“I think what is important in terms of thinking about a gas tax exemption is to consider how much worse it would make things for people who would be laid off, who would not have a job because of the construction aspects related to SB 1, for example,” Rendon said. “You have to wonder to what extent the gas companies would continue to pocket these profits.”

However, Rendon and Atkins are still in negotiations with Governor Gavin Newsom over their relief idea — money sent directly to Californians to help pay for gas or other necessities.

Legislative leaders want to send $200 to all taxpayers earning $125,000 or less a year, with additional $200 payments for dependents. Newsom wants to give $400 to vehicle owners, capped at $800 for two vehicles.

In the meantime, Rendon also formed a select committee to investigate the state’s excessively high gas prices.

“Gas prices are an emergency”

Attempts to suspend the gasoline tax are not new.

On Wednesday, California’s legislative Republicans marked the one-year anniversary of their first call for gas tax relief by unveiling of a new website criticism of Democratic lawmakers.

State Sen. Brian Jones, R-Santee, who chairs the Senate Republican caucus, said Sacramento Democrats are “greedy and somewhat arrogant” in not supporting a break.

“And just because Republicans in California are the loudest noises about it doesn’t mean it’s partisan,” Jones said.

Jones pointed out that Democratic-controlled states like New York, Maryland and Connecticut have also suspended their gas taxes.

The caucus chairman said if Democrats really wanted to help people, they could act quickly on the suspension, much like they rushed through an exemption from California’s Environmental Quality Act in a matter of seconds. days earlier this year. Thousands of prospective UC Berkeley students risked being denied admission to college unless construction of new housing was expedited.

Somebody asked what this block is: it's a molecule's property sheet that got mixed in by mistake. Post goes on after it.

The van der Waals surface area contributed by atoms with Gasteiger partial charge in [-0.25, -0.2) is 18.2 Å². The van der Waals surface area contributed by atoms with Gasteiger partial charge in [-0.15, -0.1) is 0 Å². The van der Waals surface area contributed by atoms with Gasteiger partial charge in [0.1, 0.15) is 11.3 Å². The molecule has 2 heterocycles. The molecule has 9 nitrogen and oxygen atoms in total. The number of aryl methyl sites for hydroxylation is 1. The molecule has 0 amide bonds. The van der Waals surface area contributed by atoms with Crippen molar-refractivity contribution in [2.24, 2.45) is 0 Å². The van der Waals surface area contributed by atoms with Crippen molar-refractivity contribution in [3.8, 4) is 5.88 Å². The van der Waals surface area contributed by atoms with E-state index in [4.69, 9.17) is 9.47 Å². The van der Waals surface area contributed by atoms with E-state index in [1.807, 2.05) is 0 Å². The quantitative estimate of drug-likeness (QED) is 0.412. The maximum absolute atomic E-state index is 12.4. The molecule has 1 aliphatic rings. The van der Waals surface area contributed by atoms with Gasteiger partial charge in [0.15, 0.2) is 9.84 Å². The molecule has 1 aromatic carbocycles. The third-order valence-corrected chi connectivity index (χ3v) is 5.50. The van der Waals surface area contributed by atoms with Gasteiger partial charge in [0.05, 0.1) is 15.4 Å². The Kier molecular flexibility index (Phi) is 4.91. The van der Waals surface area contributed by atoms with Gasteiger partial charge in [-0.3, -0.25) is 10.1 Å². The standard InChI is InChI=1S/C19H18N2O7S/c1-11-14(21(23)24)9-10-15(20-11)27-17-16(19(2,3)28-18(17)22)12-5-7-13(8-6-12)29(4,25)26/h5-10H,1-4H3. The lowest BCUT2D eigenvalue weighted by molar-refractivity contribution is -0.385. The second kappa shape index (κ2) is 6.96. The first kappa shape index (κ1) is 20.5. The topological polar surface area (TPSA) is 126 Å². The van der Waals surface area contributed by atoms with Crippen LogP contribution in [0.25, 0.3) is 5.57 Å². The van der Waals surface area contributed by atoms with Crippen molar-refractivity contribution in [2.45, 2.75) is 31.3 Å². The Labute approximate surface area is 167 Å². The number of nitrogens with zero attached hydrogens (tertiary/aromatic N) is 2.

“It was not an emergency. Gas prices are an emergency,” Jones said.

An adjustable gas tax?

An expert also suggested another type of gas tax suspension, which would only apply when oil prices are high. When prices fall, the tax rises.

This kind of tax would offer drivers some relief when gas prices are at their highest. It would also discourage overconsumption of fossil fuels when costs are lower, said Severin Borenstein, faculty director of UC Berkeley’s Energy Institute.

“This tax would disappear when crude oil prices are high, just as tax holiday proponents are now calling for (although some of the savings could still go to producers),” Borenstein wrote in his Energy Institute blog. “And that would increase as the price of crude oil falls, ending the inevitable trend back to big SUVs, as those of us worried about climate change fear. A win-win.

In his blog, Borenstein acknowledges that there are issues to consider, including how to set oil prices that would trigger tax changes, how often those changes would occur, and “how to deal with border issues if the tax is very away from neighboring states. .”

But he told the Sacramento Bee he thought it was “a very doable plan for this budget cycle.”

“I think they don’t see that there’s a middle ground here that would really give everyone what they want,” he said.

This story was originally published June 23, 2022 5:00 a.m.